Binge watching VEEP (a series, I discovered only yesterday, so far, I’ve made it to season 2/episode 4, laughing out loud every five minutes) has made me not leave my couch for quite some time now, except for short runs to the fridge in order to get some fresh supply of strawberry cheesecake icecream (not from that really famous brand, but from the other really famous brand, you see, their cheesecake layers are a bit saltier, which is a nice contrast to the sweetness of the strawberries, but I digress), a dessert, or basic nutrition, which I have grown addicted to as swiftly as to Selina Meyer and her wonderfully obnoxious crew. I wonder what I will do after the end of the last season… not much, I guess; probably, I won’t be able to move at all by then…
What is happiness all about? The calm happiness, I mean, the one without any adrenalin rushes, just the kind that’s keeping your serotonine levels on a pleasant high, is it really just something good on TV, say The Crown, or Feud, that tour de force that made me love formerly hated Susan Sarandon, and grow soft on Joan Crawford, that mess of a woman, although she was right about those wire hangers, granted, that was actually Faye Dunaway’s version of Crawford, but still, wire hangers are not an option, and something to keep you alive during binge-watch, salami, baguette and some champagne, is that really as good as it gets? Yes, believe you me, it doesn’t get any better, this is how our life was meant to be, lions rest in the sun, birds fly high in the sky, we do this. So, as a piece of simple advice, you better quit the gym, your friends and your job, gracefully or cold turkey, that’s up to you, just make sure they stop calling, and stock up on Bollinger. Season 2 of Killing Eve is on and demands all attention.
I spent the entire day in the garden, comfortably installed in a chair, looking at what was in front of me, and wasn’t bored a single moment. He must really be into roses, you might think, and partially you’re right, but truth be told, I had my iPhone with me, initially to take some more shots of the garden in bloom, when it suddenly occurred to me that I had Netflix on it, now an Obama approved entertainment device, and as I felt like something British, I started the original version of House of Cards, after I had made tea of course, as I can’t watch anything British without the most British beverage there is, tea. Over Fortnum & Mason’s Royal Blend—royalty, by the way, is quite British, too— I took a crash course in advanced manipulation and found Ian Richardson’s Francis Urquhart much more interesting a character than Kevin Spacey’s Frank Underwood, you may replace “interesting” by other adjectives such as vicious, refined, monstruous, vile, evil, foul, wicked, elegant, cynical, or pleasant. Pleasant, mainly because I like a character, any character, well played, quite especially such a complex character as this excelling manipulator on the run. Well done, Mr Richardson. I watched series 1 entirely, intermitted with occasional looks to the left and to the right, to hydrangeas in bloom and ageing terracotta pottery, and if it weren’t for my cat and his dinner, I’d still be outside, watching series 2 and my garden in the moonlight.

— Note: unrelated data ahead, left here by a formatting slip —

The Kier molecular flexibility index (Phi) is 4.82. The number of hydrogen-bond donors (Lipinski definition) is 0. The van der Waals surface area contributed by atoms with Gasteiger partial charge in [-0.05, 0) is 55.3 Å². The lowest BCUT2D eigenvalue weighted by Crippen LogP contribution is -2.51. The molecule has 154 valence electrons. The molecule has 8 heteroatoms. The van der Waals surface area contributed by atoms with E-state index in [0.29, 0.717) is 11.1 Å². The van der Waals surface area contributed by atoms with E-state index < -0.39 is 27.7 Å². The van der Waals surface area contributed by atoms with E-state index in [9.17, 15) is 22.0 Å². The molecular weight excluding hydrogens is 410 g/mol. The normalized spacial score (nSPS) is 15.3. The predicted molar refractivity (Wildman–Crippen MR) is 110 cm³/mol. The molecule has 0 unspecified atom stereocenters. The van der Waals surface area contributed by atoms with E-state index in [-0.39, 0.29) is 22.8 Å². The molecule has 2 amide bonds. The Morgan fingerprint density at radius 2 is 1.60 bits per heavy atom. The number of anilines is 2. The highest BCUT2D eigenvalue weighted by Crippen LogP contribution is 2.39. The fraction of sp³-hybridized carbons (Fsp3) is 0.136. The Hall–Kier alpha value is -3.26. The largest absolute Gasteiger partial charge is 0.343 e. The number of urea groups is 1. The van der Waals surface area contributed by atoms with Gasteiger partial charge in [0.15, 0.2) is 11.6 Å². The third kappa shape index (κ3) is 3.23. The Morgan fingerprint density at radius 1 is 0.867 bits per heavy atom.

Can one miss something one has never experienced? I do think so. I for one miss cocktail hour. I miss dressing up for drinks. I miss not being forced into a tuxedo after six – just like Jack Donaghy, Alec Baldwin’s character in 30 Rock. When asked by Liz Lemon aka Tina Fey why he was wearing a tux, he replied: “It’s after six, what am I, a farmer?”. I love such traditions, and I want them back, just like in the 60s when even the most provincial of German TV families, the Hesselbachs, styled themselves up. Such glorious times. I really miss them.
Today, I subscribed to Netflix because I finally had to watch The Crown. It was a wise decision, Prince Philip’s naked butt was totally worth it. In every single angle. I must say, I really envy Her Majesty. But apart from that gorgeous display of the finest human flesh, I learned a lot. Apparently, they had rats in Buckingham Palace’s kitchen, how very disturbing. But that’s only details. Actually, it was heartbreaking. When George VI had half his lung removed in an operation at Buckingham Palace, I immediately felt like quitting, he, however, kept on smoking till the very end of his life. I wonder what Her Majesty must have thought, first watching her father’s right lung being thrown into a medicinal bowl, and only minutes later witnessing, decades later, these rats loiter with intent in the palace’s kitchen whilst her recovering father’s breakfast is being prepared? Noblesse oblige, I guess. Nonetheless, at least from today’s point of view, so extremely health conscious as we all have become, banning smokers everywhere, George VI is portrayed with such warmth, love and respect, I actually was really moved by his passing just now – and had to have a cigarette in his honour. Here’s to you, Bertie. I hope you rest in heavenly peace.